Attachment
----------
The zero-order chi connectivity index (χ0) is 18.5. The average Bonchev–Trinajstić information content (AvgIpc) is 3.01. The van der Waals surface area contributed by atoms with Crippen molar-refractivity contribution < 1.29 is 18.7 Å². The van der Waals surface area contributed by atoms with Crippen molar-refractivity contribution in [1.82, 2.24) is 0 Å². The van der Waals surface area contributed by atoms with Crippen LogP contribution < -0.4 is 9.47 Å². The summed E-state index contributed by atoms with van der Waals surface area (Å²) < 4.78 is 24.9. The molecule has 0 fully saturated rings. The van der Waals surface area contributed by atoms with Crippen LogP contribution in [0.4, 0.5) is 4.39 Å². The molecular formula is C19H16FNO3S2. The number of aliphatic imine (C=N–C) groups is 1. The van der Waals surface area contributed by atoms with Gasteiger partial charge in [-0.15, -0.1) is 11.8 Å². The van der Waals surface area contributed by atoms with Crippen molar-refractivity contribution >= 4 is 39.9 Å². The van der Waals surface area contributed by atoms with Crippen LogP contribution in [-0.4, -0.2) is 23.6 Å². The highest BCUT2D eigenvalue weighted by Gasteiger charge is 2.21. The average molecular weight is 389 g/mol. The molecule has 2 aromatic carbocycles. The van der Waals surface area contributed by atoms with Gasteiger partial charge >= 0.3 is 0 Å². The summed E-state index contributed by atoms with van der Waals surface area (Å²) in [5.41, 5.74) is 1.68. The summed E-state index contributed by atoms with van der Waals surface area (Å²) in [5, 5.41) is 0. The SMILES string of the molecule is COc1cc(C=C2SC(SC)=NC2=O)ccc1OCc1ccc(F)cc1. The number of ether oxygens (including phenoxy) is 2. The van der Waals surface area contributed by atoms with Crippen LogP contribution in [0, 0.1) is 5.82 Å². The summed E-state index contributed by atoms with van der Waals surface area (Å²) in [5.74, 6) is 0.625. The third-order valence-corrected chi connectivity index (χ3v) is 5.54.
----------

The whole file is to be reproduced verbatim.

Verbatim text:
The zero-order chi connectivity index (χ0) is 18.5. The average Bonchev–Trinajstić information content (AvgIpc) is 3.01. The van der Waals surface area contributed by atoms with Crippen molar-refractivity contribution < 1.29 is 18.7 Å². The van der Waals surface area contributed by atoms with Crippen molar-refractivity contribution in [1.82, 2.24) is 0 Å². The van der Waals surface area contributed by atoms with Crippen LogP contribution < -0.4 is 9.47 Å². The summed E-state index contributed by atoms with van der Waals surface area (Å²) < 4.78 is 24.9. The molecule has 0 fully saturated rings. The van der Waals surface area contributed by atoms with Crippen LogP contribution in [0.4, 0.5) is 4.39 Å². The molecular formula is C19H16FNO3S2. The number of aliphatic imine (C=N–C) groups is 1. The van der Waals surface area contributed by atoms with Gasteiger partial charge in [-0.15, -0.1) is 11.8 Å². The van der Waals surface area contributed by atoms with Crippen molar-refractivity contribution >= 4 is 39.9 Å². The van der Waals surface area contributed by atoms with Crippen LogP contribution in [-0.4, -0.2) is 23.6 Å². The highest BCUT2D eigenvalue weighted by Gasteiger charge is 2.21. The average molecular weight is 389 g/mol. The molecule has 2 aromatic carbocycles. The van der Waals surface area contributed by atoms with Gasteiger partial charge >= 0.3 is 0 Å². The summed E-state index contributed by atoms with van der Waals surface area (Å²) in [5.41, 5.74) is 1.68. The summed E-state index contributed by atoms with van der Waals surface area (Å²) in [5, 5.41) is 0. The SMILES string of the molecule is COc1cc(C=C2SC(SC)=NC2=O)ccc1OCc1ccc(F)cc1. The number of ether oxygens (including phenoxy) is 2. The van der Waals surface area contributed by atoms with Crippen LogP contribution in [0, 0.1) is 5.82 Å². The summed E-state index contributed by atoms with van der Waals surface area (Å²) in [5.74, 6) is 0.625. The third-order valence-corrected chi connectivity index (χ3v) is 5.54.